In a cross-sectional study performed in October 2008, 230 students, professors, clinical assistants and non-clinical staff from Faculty of Dentistry, Tehran University of Medical Sciences (TUMS) who had a history of previous HBV vaccination (receiving at least two doses of HBV vaccine) and a negative history of being infected with HBV were studied. Written informed consent was taken from each participant. Five to 10 mL of venous blood was obtained from each participant at Faculty of Dentistry. Samples were sent to Valiasr laboratory, Imam Khomeini Hospital, affiliated to TUMS. The samples were centrifuged to separate the serum for antibody assay. The relative serum antibody titers were determined using an enzyme-linked immunosorbent assay (ELISA) (Diaplus kit through sandwiched noncompetitive ELISA). The titers were then classified into three groups as follows: 1) <10 IU/L which was considered "no or weak immunity". 2) 10-99 IU/L which was considered "relative immunity," and 3) >100 IU/L which was considered "high immunity". A checklist was used to collect supplementary data including age, gender, occupation (i.e., student, professor, clinical assistants, or non-clinical staff), smoking status (i.e., smoker, non-smoker, or abandoned smoking), time of the last vaccination (which could be "<5 years" or "≥5 years before") and receiving vaccination on schedule (which could be "yes" or "no"). X2 was used to compare categorical variables. Multiple regression analysis was also used to evaluate correlations between variables. SPSS® ver 15 for Windows® (SPSS, Chicago, Ill., USA) was used for analysis. A p value <0.05 was considered statistically significant. Participants with anti-HBs antibody titers <10 IU/L, received a booster dose.

Results

Two-hundred and thirty participants including109 (47.4%) students, 13 (5.7%) professors, 61 (26.5%) clinical dental assistants and 47 (20.4) non-clinical staff were studied. There were 75 (32.6%) men and 155 (67.4%) women. Thirty (13.0%) participants were not immune; 41 (17.8%) were relatively immune, and 159 (69.1%) were immune. No significant relation was found between gender and anti-HBs antibody titer (p=0.481). Relation between age and immunization status is summarized in Table 1. A statistically significant correlation was found between age and level of immunity (p=0.021) (Table 1). Of 230 studied participants, 165 were non-smokers, 47 were smokers and 16 had quitted smoking. There was a significant (p<0.001) correlation between smoking and serum anti-HBs titer. One-hundred and eighty (78.3%) participants mentioned that they received vaccination less than five years before, while others (50 participants; 21.7%) stated that they were vaccinated more than five years before. A statistically significant correlation was found between time of the last vaccination and anti-HBs antibody titer. Participants with longer interval (≥5 years) had lower immune response to the vaccines (p<0.001). Only 122 participants (53.0%) had received a complete course of vaccination. A significant correlation (p=0.008) was found between the immunity level and completing a correct schedule of vaccination (Table 1). Furthermore, 50.7% of men (n=38) and 54.2% of women (n=81) had received their vaccines completely and well-scheduled. No statistically significant correlation was found between gender and complete and well-scheduled vaccination (p=0.252). Of 180 participants, who had been vaccinated <5 years before, 107 (59.4%) had received it on schedule. This was significantly different (p<0.001) from that in another study group-only 15 (30.0%) participants of those who had received vaccine ≥5 years before reported that they had received a complete and on schedule vaccination. The correlation of immunity status with occupation is shown in Table 1. A statistically significant different level of immunity was found between the four studied career groups. In multiple regression analysis, only age and time of the last vaccination were found to be independent predictors of immune system response (p<0.001 for both variables).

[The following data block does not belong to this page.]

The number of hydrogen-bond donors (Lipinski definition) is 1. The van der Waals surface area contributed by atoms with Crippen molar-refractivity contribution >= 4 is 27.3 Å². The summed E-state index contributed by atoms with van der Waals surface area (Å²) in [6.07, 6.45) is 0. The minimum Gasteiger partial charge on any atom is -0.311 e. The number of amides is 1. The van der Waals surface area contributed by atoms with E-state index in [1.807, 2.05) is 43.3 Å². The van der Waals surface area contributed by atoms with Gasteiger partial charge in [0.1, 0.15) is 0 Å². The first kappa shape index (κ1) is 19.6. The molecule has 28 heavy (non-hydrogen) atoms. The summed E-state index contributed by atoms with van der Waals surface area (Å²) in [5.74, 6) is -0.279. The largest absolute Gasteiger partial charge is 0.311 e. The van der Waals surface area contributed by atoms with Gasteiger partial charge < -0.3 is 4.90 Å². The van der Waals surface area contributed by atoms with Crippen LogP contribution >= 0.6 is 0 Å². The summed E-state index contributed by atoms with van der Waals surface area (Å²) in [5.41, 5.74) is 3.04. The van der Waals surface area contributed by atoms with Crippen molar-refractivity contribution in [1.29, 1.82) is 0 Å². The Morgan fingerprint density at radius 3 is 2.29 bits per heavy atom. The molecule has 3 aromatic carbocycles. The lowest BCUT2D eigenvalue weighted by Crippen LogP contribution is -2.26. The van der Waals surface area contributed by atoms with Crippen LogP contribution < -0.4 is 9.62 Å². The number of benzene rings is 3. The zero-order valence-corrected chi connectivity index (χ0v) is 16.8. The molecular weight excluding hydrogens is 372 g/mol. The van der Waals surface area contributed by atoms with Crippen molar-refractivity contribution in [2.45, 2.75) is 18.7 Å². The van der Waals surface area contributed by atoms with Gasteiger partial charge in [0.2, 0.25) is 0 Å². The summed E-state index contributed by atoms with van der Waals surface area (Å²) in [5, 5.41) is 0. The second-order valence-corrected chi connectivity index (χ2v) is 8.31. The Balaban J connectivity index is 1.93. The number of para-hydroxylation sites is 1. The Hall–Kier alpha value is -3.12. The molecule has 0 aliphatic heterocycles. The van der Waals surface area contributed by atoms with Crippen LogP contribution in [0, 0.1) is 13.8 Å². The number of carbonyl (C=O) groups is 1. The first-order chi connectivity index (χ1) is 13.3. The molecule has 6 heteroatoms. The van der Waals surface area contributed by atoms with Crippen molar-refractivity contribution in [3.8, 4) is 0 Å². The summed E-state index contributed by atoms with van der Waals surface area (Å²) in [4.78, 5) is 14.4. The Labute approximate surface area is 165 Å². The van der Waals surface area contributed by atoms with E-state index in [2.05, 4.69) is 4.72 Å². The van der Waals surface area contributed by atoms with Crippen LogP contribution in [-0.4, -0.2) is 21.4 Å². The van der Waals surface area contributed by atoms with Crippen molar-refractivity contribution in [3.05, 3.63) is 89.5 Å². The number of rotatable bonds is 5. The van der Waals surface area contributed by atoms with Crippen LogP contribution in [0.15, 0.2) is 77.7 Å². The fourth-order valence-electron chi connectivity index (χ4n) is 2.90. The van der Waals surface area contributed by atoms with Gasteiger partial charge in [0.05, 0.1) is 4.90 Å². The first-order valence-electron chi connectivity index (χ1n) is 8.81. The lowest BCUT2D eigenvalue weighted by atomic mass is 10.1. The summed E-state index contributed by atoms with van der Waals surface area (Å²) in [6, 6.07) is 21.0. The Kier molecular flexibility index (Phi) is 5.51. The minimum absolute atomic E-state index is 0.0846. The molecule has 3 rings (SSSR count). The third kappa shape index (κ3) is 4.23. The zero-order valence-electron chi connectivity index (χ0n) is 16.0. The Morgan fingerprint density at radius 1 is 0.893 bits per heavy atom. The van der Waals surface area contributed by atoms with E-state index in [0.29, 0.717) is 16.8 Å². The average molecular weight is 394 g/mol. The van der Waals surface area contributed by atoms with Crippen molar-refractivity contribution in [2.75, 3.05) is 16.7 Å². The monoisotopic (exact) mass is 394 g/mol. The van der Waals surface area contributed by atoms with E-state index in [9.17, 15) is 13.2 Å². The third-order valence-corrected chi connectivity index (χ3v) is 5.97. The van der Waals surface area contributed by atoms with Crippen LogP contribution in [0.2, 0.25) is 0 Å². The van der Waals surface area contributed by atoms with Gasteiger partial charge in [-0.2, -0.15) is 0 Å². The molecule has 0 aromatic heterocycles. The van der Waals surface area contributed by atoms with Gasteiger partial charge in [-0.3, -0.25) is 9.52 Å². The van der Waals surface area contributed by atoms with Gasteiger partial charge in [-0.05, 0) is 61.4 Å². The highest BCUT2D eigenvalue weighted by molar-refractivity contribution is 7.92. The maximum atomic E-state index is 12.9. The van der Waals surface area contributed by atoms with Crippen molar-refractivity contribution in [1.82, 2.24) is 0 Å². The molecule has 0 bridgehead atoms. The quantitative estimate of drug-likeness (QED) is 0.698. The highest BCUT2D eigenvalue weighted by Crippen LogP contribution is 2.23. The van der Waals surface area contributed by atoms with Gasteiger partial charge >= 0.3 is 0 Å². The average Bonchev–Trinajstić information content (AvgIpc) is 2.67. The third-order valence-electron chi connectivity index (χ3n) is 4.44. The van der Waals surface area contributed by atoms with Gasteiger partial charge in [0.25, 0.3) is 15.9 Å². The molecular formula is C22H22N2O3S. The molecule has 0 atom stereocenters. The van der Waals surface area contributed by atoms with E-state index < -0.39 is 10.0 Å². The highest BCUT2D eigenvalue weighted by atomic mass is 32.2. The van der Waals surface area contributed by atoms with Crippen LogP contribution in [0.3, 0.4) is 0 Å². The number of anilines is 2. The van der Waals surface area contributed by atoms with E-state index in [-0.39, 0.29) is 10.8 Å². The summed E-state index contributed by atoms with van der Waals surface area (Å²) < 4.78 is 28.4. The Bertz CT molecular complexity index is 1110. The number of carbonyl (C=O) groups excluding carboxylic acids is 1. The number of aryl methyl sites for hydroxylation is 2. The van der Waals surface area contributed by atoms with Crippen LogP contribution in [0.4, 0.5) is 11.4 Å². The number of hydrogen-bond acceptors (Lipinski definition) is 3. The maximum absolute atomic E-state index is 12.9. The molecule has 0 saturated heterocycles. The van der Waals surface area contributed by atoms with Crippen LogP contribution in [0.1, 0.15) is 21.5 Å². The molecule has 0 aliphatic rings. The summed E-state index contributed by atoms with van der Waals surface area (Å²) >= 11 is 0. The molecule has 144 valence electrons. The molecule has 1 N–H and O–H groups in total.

Table 1. Relationship between age and immunization status

Variable

Non-immune

Relatively immune

Immune

p-value

 Age groups

20–29 (n=104)
30–39 (n=54)
40–49 (n=65)
50–59 (n=7)

4.8% (n=5)
18.5% (n=10)
23.1% (n=15)
0.0% (n=0)

18.2% (n=19)
20.4% (n=11)
16.9% (n=11)
0.0% (n=0)

77% (n=80)
61.1% (n=33)
60.0% (n=39)
100% (n=7)

0.021

Vaccination on schedule
Yes (n=122)

No (n=108)



6.6% (n=8)
20.4% (n=22)



18.8% (n=23)
16.7% (n=18)



74.6%(n=91)
63% (n=68)

0.008

Occupation
Dental students (n=109)

Professors (n=13)
Clinical ssistants (n=61)
Non-clinical staff (n=47)

6.4% (n=7)

0 (n=0)
14.8% (n=9)

29.8% (n=14)

17.4% (n=19)

23.1% (n=3)
18% (n=11)

17.0% (n=8)

76.2% (n=83)

76.9% (n=10)
67.2% (n=41)

53.2% (n=25)

0.005

 

Discussion